Guy’s Newsletter: hasty veg & a bitter imposition

We are finally enjoying some very welcome cold, dry and bright weather. It will take another week before our most free-draining land dries enough to allow any soil preparation for planting though; spring still feels a long way off. Most winter crops are running four to six weeks ahead of schedule due to the mild winter so far, while our other fields look worryingly bare; it will be three or four months before the spring crops are ready. We still have plenty of roots, kale and leeks, but there will be gaps left by the hasty cauliflowers and cabbages, so we will have to juggle our box contents planning a little.

In contrast to this, over on our farm in France a break in the weather allowed us to plant the first batavia lettuce this week, as the sandy soils there are more forgiving. The first cos lettuce will go into the ground tomorrow; the seed bed was prepared and covered back in October, avoiding the need for any cultivation now when it is difficult to get machinery on the wet land. We plant by hand this early in the year, but still need a tractor to bend hoops and lay the low-level polytunnels that will protect and advance the crop, allowing us to start cutting in late March. Overall our farm in the Vendée has come a long way to filling the UK’s Hungry Gap, but it looks as if that gap might be wider than usual this year. Thankfully, after five years on our own, an organic neighbour will be growing spinach for your boxes in late April and May.

Most of the crop planning for the coming season is done, and seeds and plants ordered with just a few details to refine; I would be grateful if some of you could pass comment on the pale green, solid-ish, bitter and crunchy heads of pain de sucre (salad chicory) that have been in some boxes over the last month. I love growing and eating them and they provide some winter variety without the need to go 1000 miles south, but is this a bitter imposition or do you like them too? There is a very, very brief questionnaire at www.riverford.co.uk/paindesucre; I am just as keen to hear from the haters as the lovers.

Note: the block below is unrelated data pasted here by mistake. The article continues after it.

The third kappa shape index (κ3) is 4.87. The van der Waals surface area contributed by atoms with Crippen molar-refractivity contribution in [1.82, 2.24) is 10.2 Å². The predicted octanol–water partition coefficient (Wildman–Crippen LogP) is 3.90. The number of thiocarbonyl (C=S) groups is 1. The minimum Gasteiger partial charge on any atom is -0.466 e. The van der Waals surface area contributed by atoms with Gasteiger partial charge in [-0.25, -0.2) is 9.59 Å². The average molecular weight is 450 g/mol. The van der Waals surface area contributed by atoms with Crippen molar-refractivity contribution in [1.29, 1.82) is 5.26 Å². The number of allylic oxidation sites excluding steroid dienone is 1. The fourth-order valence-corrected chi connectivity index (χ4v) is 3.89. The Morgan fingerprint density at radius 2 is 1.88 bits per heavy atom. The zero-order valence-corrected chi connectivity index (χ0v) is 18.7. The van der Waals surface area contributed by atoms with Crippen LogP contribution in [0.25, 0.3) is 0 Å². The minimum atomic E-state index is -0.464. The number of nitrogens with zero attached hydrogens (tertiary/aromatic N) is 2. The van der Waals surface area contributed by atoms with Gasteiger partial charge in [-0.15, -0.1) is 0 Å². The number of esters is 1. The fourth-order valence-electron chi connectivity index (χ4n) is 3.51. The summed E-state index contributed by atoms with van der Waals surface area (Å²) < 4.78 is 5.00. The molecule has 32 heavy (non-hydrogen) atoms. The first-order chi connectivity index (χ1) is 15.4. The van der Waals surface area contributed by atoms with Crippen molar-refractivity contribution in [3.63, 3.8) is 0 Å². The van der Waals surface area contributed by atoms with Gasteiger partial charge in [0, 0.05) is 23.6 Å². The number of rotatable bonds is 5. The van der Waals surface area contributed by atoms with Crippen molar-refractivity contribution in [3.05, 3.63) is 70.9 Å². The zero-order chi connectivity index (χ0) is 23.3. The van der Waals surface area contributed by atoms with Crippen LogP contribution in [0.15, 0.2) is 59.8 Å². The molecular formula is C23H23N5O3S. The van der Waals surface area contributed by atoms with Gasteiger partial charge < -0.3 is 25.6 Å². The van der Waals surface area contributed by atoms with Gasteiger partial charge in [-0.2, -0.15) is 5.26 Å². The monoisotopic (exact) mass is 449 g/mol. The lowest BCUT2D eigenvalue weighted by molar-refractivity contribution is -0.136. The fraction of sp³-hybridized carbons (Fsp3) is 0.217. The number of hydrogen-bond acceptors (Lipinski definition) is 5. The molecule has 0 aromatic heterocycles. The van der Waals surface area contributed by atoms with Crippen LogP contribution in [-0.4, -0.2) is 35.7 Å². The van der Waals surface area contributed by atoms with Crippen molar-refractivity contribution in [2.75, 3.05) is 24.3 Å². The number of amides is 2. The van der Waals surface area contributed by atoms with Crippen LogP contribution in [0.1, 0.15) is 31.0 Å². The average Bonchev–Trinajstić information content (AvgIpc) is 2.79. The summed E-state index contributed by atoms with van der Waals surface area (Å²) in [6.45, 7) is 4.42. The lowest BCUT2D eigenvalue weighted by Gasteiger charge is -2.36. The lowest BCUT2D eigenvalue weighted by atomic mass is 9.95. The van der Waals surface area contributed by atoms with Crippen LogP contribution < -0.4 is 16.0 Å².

Guy Watson

4 responses to “Guy’s Newsletter: hasty veg & a bitter imposition

  1. Found the salad bags wonderful each week with amazing variety BUT would not have the chicory type lettuce again. Interesting to have tried it

  2. I have loved raw endive (chicory) all my life and managed to get used to cooked endive while living in France for many years. The problem with pain de sucre – or at least the one I tried – is that it’s tough. Even my French husband is reluctant to eat it. I expect I’ll give it another go some time – everything needs another chance.

  3. We loved the pain de sucre. Used it cooked with your recipe, which was easy and delicious. Would buy it say twice a month.
    Thanks for getting us to try new veggies…cardoons, oca, tomatillos, padron peppers etc! Great stuff.

  4. It’s a bit of a struggle to think of a way to use it, being so large. To many cabbage style things in general. I like the kale type things..
    Apples are great and broccoli far fresher than I can buy anywhere else…

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